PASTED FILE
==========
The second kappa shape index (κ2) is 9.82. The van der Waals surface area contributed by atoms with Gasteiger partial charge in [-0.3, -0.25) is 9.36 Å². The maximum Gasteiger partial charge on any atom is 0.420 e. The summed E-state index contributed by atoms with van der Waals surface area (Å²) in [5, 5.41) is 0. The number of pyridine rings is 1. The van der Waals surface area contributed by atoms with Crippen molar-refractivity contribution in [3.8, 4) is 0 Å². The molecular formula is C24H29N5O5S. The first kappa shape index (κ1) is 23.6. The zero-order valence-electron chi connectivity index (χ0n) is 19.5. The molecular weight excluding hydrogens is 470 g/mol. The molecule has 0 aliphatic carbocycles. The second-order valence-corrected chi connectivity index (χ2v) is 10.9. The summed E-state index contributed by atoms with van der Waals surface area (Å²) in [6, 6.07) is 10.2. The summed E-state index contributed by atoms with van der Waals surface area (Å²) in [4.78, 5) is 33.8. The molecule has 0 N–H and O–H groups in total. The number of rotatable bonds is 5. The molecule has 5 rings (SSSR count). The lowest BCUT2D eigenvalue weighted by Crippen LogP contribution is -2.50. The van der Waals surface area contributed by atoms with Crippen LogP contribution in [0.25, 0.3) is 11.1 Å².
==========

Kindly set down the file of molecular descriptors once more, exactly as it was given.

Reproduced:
The second kappa shape index (κ2) is 9.82. The van der Waals surface area contributed by atoms with Gasteiger partial charge in [-0.3, -0.25) is 9.36 Å². The maximum Gasteiger partial charge on any atom is 0.420 e. The summed E-state index contributed by atoms with van der Waals surface area (Å²) in [5, 5.41) is 0. The number of pyridine rings is 1. The van der Waals surface area contributed by atoms with Crippen molar-refractivity contribution in [3.8, 4) is 0 Å². The molecular formula is C24H29N5O5S. The first kappa shape index (κ1) is 23.6. The zero-order valence-electron chi connectivity index (χ0n) is 19.5. The molecular weight excluding hydrogens is 470 g/mol. The molecule has 0 aliphatic carbocycles. The second-order valence-corrected chi connectivity index (χ2v) is 10.9. The summed E-state index contributed by atoms with van der Waals surface area (Å²) in [6, 6.07) is 10.2. The summed E-state index contributed by atoms with van der Waals surface area (Å²) in [4.78, 5) is 33.8. The molecule has 0 N–H and O–H groups in total. The number of rotatable bonds is 5. The molecule has 5 rings (SSSR count). The lowest BCUT2D eigenvalue weighted by Crippen LogP contribution is -2.50. The van der Waals surface area contributed by atoms with Crippen LogP contribution in [0.25, 0.3) is 11.1 Å².